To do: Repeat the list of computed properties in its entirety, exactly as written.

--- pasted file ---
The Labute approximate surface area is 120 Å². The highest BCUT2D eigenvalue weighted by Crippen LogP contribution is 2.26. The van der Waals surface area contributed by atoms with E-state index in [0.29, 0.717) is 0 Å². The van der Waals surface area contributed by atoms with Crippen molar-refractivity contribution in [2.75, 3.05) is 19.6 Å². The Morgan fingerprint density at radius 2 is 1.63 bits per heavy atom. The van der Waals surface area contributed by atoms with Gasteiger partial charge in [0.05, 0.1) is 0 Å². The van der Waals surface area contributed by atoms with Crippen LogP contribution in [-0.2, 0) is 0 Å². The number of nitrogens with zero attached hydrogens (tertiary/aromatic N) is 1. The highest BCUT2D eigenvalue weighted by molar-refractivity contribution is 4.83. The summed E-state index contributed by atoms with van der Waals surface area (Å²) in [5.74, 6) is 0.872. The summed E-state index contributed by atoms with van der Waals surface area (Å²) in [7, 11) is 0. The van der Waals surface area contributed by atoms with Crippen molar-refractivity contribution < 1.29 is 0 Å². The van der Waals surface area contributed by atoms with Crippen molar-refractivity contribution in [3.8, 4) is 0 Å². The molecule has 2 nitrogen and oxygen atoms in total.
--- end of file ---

The Labute approximate surface area is 120 Å². The highest BCUT2D eigenvalue weighted by Crippen LogP contribution is 2.26. The van der Waals surface area contributed by atoms with E-state index in [0.29, 0.717) is 0 Å². The van der Waals surface area contributed by atoms with Crippen molar-refractivity contribution in [2.75, 3.05) is 19.6 Å². The Morgan fingerprint density at radius 2 is 1.63 bits per heavy atom. The van der Waals surface area contributed by atoms with Gasteiger partial charge in [0.05, 0.1) is 0 Å². The van der Waals surface area contributed by atoms with Crippen LogP contribution in [-0.2, 0) is 0 Å². The number of nitrogens with zero attached hydrogens (tertiary/aromatic N) is 1. The highest BCUT2D eigenvalue weighted by molar-refractivity contribution is 4.83. The summed E-state index contributed by atoms with van der Waals surface area (Å²) in [5.74, 6) is 0.872. The summed E-state index contributed by atoms with van der Waals surface area (Å²) in [7, 11) is 0. The van der Waals surface area contributed by atoms with Crippen molar-refractivity contribution < 1.29 is 0 Å². The van der Waals surface area contributed by atoms with Crippen molar-refractivity contribution in [3.8, 4) is 0 Å². The molecule has 2 nitrogen and oxygen atoms in total.